Clean Elections

Public Campaign Action Fund is now Every Voice. Check out our new website:

Sorry, can't legislate--gotta fundraise

Arizona Speaker of the House Kirk Adams, who recently had to pay back money for legally tenuous free trips he got from the Fiesta Bowl, is doing all he can to pass legislation that would send a repeal of the state's Clean Elections system to the ballot--something that would be a victory for the special interests in the state.

A Simple, but Powerful Chart

One of the most important aspects of Fair Elections-style reform (sometimes referred to as "Clean Elections") is that it allows candidates to spend much more time with the voters in their community. Instead of spending countless hours dialing for dollars or attending high-priced fundraisers, candidates are able to better get to know the people the seek to serve, and when elected, legislate in their interest.

2010's Top 10 Money and Politics Stories

By: David Donnelly and Adam Smith

Whether it was apologizing to BP, the Fair Elections Now Act passing out of a U.S. House committee, or the Supreme Court declaring that corporations were people when it comes to spending money in elections, 2010 was a big year for news about money in the political process. Here's our top ten list. Leave your suggestions in the comments.

Keep Arizona Elections Clean!

The New York Times yesterday published a great editorial standing up for Arizona's Clean Election system, part of which is currently being debated in the Courts. According to the Times:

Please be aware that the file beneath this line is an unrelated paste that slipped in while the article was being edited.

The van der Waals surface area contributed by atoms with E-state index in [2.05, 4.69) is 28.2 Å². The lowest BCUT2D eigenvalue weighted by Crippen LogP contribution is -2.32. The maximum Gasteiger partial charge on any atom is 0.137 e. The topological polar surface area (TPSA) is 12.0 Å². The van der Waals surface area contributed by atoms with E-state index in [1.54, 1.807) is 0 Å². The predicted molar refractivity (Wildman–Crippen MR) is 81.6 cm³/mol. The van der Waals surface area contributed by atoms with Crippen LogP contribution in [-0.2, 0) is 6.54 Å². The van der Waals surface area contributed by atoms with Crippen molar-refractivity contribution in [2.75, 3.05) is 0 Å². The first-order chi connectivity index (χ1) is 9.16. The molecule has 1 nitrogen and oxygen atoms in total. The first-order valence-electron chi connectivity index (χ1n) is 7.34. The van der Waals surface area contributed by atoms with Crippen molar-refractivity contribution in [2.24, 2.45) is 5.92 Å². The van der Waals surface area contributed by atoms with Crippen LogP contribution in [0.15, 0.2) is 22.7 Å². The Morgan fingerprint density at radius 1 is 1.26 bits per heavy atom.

PRESS RELEASE: SCOTUS To Hear Arizona Clean Elections Case

Public Campaign issued a press release today in response to the announcement that the U.S. Supreme Court would hear arguments in McComish v. Bennett, the lawsuit aiming to gut Arizona’s successful and popular Clean Elections program.


Maine Clean Elections Law Should Stay Put

Maine Senate President Libby Mitchell (D), a gubernatorial candidate, thoughtfully defends the state's Clean Elections law in the Waterville Morning Sentinel.

"Maine voters created the system to reduce the influence of money in politics, and it has worked. Clean Elections candidates are free from special-interest contributions.

Maine gubernatorial candidate shows why Clean Elections system is model for other states

The Boston Globe (online) has a story on Maine State Senate President and gubernatorial candidate, Libby Mitchel (D), and the Clean Elections system in the state.


“If I qualify, there will be no more fund-raising and I will spend every waking hour campaigning around the state,’’ Mitchell, a Democrat who serves as state Senate president, promised the dozen attendees in Bangor. “I’ll never ask again. When you see me coming, you won’t have to run.’’


Baltimore Sun Editorial Urges Maryland General Assembly to Push Ahead with Clean Elections

The Baltimore Sun has an editorial today that urges Maryland lawmakers to push ahead with Clean Elections legislation next session despite an unfavorable court ruling in Connecticut.


"The bottom line is that nothing in Judge Underhill's opinion should deter the Maryland General Assembly from moving forward with reforms next year."


Outrageous - Dialing for Dollars

An article in the April issue of Reader's Digest asks "How can your congressman serve you when he's constantly hunting for campaign cash?" The piece, which highlights Public Campaign, goes on to lambast the money chase, offering Clean Elections as a solution.

Court Upholds Connecticut pay-to-play law

A federal court on Friday upheld Connecticut's ban on campaign contributions from lobbyists and state contractors, part of a large package of ethics and campaign reform measures passed following the conviction of former Gov. John Rowland.

When Gov. Rowland of Connecticut pled guilty to corruption charges in 2005, he acknowledged accepting bribes from contractors in return for awarding those contractors business with the state.